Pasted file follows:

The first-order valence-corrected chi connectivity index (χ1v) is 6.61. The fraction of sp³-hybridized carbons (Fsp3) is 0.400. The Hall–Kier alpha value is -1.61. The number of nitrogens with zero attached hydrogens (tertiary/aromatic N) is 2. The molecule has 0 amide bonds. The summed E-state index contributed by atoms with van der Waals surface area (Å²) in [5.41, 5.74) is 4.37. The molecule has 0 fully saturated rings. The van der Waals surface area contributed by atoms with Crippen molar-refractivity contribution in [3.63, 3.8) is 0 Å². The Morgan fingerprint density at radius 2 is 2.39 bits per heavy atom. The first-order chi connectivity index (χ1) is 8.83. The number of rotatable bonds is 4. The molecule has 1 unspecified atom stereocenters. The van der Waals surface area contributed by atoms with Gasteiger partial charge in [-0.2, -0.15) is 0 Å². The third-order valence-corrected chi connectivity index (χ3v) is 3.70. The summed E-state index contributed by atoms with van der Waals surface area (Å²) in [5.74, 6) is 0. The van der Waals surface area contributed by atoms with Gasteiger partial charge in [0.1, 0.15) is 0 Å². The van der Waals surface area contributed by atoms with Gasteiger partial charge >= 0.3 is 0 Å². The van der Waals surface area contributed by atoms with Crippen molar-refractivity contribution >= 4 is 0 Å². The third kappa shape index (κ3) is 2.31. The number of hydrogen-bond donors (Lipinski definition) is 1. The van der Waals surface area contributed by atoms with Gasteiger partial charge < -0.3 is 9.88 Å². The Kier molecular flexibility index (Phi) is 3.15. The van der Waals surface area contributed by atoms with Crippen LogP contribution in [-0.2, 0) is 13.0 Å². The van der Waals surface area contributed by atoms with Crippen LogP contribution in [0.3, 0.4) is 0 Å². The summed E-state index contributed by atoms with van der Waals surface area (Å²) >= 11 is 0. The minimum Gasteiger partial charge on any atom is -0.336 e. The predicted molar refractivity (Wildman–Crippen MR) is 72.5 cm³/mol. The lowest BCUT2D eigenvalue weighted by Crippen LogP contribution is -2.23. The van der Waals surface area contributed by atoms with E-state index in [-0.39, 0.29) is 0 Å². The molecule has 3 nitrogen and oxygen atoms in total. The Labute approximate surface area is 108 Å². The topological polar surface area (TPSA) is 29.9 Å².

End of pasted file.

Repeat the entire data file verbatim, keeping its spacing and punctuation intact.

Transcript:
The first-order valence-corrected chi connectivity index (χ1v) is 6.61. The fraction of sp³-hybridized carbons (Fsp3) is 0.400. The Hall–Kier alpha value is -1.61. The number of nitrogens with zero attached hydrogens (tertiary/aromatic N) is 2. The molecule has 0 amide bonds. The summed E-state index contributed by atoms with van der Waals surface area (Å²) in [5.41, 5.74) is 4.37. The molecule has 0 fully saturated rings. The van der Waals surface area contributed by atoms with Crippen molar-refractivity contribution in [3.63, 3.8) is 0 Å². The Morgan fingerprint density at radius 2 is 2.39 bits per heavy atom. The first-order chi connectivity index (χ1) is 8.83. The number of rotatable bonds is 4. The molecule has 1 unspecified atom stereocenters. The van der Waals surface area contributed by atoms with Gasteiger partial charge in [-0.2, -0.15) is 0 Å². The third-order valence-corrected chi connectivity index (χ3v) is 3.70. The summed E-state index contributed by atoms with van der Waals surface area (Å²) in [5.74, 6) is 0. The van der Waals surface area contributed by atoms with Gasteiger partial charge in [0.1, 0.15) is 0 Å². The van der Waals surface area contributed by atoms with Gasteiger partial charge >= 0.3 is 0 Å². The van der Waals surface area contributed by atoms with Crippen molar-refractivity contribution >= 4 is 0 Å². The third kappa shape index (κ3) is 2.31. The number of hydrogen-bond donors (Lipinski definition) is 1. The van der Waals surface area contributed by atoms with Gasteiger partial charge < -0.3 is 9.88 Å². The Kier molecular flexibility index (Phi) is 3.15. The van der Waals surface area contributed by atoms with Crippen LogP contribution in [-0.2, 0) is 13.0 Å². The van der Waals surface area contributed by atoms with Crippen LogP contribution in [0.3, 0.4) is 0 Å². The summed E-state index contributed by atoms with van der Waals surface area (Å²) >= 11 is 0. The minimum Gasteiger partial charge on any atom is -0.336 e. The predicted molar refractivity (Wildman–Crippen MR) is 72.5 cm³/mol. The lowest BCUT2D eigenvalue weighted by Crippen LogP contribution is -2.23. The van der Waals surface area contributed by atoms with E-state index in [-0.39, 0.29) is 0 Å². The molecule has 3 nitrogen and oxygen atoms in total. The Labute approximate surface area is 108 Å². The topological polar surface area (TPSA) is 29.9 Å².